Hacking the Wii Mini

Attack Surface

The Wii Mini is quite an odd Nintendo device, it was released late in the Wiis life as Nintendo was trying to target cheap gaming. To do this Nintendo had to remove several features of the Wii, among them was the SD card slot as well as the Wifi/Internet connectivity. In doing so Nintendo ended up creating a console that was surprisingly difficult to attack. The attack surface of the Mini consists of:

Of those options the first thing that sticks out is the USB port. The disc drive only runs signed content and the signing mechanism has already been audited and had the only major bug likely to exist in it found and fixed. Bluetooth looks kinda interesting but communication is mostly simple data such as control input which doesn't sound promising, there is also some local storage on the Wii remote however very few games actually do anything with it and none looked to be exploitable. I was able to get crashes in some games but they didn't look interesting and were mostly null pointer dereferences and such.

After spending a few months auditing the IOS drivers for the usb stack I was only able to find a few infinite loops and buffer over reads but nothing exploitable. After this I turned to games, most games used only the usb port for a simple mic however a few Ubisoft games such as Your Shape used a usb camera. As luck would have it Ubisoft decided to be nice and happened to leave an unstripped elf file on disc for their games. After looking at the camera implementation they named libcam it seemed like nothing was exploitable, the game only accepted hardcoded video sizes and frames were sent uncompressed which eliminating most of the attack surface for the library. I was able to find a few size fields that weren't checked however, these sizes were used to allocate things from the heap and the heap implementation for the library intentionally locks up when it runs of memory rather than returning null. After a few more weeks of looking at the camlib I finally decided to start poking at the Bluetooth stack itself...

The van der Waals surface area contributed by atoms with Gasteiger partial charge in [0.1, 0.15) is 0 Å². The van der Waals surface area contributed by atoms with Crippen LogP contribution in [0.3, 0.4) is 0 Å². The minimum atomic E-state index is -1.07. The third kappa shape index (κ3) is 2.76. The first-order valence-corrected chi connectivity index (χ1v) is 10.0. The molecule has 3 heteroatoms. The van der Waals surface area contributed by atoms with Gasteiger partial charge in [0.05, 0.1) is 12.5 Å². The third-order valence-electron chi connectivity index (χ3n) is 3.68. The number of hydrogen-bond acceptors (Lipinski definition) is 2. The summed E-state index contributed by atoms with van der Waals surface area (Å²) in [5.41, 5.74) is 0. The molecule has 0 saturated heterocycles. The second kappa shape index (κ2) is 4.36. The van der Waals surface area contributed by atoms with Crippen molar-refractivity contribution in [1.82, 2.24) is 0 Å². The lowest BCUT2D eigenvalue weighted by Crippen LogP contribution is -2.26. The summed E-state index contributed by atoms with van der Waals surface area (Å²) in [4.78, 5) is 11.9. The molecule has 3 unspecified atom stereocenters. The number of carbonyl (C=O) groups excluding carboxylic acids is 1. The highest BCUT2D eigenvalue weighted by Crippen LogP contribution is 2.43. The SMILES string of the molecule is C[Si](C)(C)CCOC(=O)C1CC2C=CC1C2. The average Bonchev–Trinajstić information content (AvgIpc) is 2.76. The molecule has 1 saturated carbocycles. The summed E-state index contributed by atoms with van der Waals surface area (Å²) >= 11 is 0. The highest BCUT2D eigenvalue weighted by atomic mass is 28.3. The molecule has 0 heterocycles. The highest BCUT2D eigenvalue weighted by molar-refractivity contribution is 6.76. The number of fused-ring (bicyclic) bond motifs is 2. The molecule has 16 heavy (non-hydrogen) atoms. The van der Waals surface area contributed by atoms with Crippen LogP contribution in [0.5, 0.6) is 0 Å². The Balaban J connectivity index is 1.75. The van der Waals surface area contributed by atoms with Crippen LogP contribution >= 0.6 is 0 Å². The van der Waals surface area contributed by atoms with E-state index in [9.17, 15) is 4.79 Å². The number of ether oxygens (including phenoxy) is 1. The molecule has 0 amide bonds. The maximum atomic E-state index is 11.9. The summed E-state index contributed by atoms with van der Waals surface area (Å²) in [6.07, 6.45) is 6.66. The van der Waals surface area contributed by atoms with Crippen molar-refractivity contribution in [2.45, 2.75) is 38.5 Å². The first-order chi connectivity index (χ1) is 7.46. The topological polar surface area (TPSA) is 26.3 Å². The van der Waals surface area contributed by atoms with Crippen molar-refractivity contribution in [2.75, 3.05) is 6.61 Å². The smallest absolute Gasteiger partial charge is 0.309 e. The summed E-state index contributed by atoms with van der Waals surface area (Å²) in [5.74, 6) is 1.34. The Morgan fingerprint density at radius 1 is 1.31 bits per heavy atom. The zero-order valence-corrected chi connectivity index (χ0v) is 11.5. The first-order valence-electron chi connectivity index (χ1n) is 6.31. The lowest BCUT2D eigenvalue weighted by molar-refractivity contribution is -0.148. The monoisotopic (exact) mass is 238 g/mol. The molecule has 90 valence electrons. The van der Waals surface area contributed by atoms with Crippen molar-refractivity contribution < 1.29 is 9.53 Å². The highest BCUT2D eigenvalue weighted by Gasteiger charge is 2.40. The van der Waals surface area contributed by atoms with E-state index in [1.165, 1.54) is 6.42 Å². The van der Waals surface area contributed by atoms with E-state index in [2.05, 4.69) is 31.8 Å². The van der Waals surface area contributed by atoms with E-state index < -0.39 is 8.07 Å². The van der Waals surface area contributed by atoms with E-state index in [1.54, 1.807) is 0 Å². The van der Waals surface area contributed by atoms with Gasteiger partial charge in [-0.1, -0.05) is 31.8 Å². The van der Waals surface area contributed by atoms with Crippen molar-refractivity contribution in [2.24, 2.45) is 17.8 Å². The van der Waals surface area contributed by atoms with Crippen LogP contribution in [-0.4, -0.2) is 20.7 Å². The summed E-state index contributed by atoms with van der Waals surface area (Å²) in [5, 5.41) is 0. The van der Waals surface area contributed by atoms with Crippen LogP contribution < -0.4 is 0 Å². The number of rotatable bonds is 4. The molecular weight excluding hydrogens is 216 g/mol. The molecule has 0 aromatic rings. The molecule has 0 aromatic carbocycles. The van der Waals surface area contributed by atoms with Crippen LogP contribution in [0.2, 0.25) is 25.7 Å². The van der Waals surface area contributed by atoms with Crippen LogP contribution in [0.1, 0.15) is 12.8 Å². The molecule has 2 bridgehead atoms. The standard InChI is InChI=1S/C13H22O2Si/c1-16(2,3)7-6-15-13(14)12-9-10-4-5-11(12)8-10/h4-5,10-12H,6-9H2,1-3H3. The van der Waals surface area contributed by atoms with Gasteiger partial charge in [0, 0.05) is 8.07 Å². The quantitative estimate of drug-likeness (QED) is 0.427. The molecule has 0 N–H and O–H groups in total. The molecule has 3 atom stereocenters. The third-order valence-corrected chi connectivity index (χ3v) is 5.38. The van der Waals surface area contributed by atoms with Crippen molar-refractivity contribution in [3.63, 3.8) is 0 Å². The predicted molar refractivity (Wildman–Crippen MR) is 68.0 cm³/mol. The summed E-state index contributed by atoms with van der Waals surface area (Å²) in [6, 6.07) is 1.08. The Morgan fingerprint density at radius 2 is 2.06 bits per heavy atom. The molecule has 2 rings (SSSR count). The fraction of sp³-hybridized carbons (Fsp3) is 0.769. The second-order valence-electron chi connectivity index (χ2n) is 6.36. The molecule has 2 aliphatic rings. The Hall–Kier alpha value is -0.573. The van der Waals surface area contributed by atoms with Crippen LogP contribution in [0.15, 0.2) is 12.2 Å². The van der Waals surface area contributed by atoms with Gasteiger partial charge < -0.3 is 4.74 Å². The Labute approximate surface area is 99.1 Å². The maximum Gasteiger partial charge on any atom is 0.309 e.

Broadcom's Bluetooth stack